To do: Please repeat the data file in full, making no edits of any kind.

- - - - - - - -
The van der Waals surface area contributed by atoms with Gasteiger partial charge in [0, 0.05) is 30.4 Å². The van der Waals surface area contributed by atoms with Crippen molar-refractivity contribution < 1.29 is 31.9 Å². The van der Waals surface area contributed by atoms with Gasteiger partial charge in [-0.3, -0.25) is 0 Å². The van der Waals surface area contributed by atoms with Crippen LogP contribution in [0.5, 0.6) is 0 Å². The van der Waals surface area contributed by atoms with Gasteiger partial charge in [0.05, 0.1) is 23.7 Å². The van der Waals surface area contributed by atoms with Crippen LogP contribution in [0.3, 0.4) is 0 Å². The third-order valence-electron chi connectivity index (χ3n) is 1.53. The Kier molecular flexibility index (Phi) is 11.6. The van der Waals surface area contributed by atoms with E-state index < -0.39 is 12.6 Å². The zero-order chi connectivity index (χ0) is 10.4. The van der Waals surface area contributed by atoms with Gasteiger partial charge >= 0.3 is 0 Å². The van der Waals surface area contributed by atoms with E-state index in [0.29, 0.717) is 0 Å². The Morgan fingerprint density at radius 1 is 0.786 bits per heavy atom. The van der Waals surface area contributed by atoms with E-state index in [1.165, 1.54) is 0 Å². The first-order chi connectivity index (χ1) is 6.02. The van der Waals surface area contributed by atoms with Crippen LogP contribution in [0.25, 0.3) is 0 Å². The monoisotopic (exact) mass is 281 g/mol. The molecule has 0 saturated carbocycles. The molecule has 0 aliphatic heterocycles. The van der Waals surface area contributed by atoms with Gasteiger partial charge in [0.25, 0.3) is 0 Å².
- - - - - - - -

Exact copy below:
The van der Waals surface area contributed by atoms with Gasteiger partial charge in [0, 0.05) is 30.4 Å². The van der Waals surface area contributed by atoms with Crippen molar-refractivity contribution < 1.29 is 31.9 Å². The van der Waals surface area contributed by atoms with Gasteiger partial charge in [-0.3, -0.25) is 0 Å². The van der Waals surface area contributed by atoms with Crippen LogP contribution in [0.5, 0.6) is 0 Å². The van der Waals surface area contributed by atoms with Gasteiger partial charge in [0.05, 0.1) is 23.7 Å². The van der Waals surface area contributed by atoms with Crippen LogP contribution in [0.3, 0.4) is 0 Å². The third-order valence-electron chi connectivity index (χ3n) is 1.53. The Kier molecular flexibility index (Phi) is 11.6. The van der Waals surface area contributed by atoms with E-state index < -0.39 is 12.6 Å². The zero-order chi connectivity index (χ0) is 10.4. The van der Waals surface area contributed by atoms with Gasteiger partial charge >= 0.3 is 0 Å². The van der Waals surface area contributed by atoms with E-state index in [0.29, 0.717) is 0 Å². The Morgan fingerprint density at radius 1 is 0.786 bits per heavy atom. The van der Waals surface area contributed by atoms with E-state index in [1.165, 1.54) is 0 Å². The first-order chi connectivity index (χ1) is 6.02. The van der Waals surface area contributed by atoms with Crippen LogP contribution in [0.25, 0.3) is 0 Å². The monoisotopic (exact) mass is 281 g/mol. The molecule has 0 saturated carbocycles. The molecule has 0 aliphatic heterocycles. The van der Waals surface area contributed by atoms with Gasteiger partial charge in [0.25, 0.3) is 0 Å².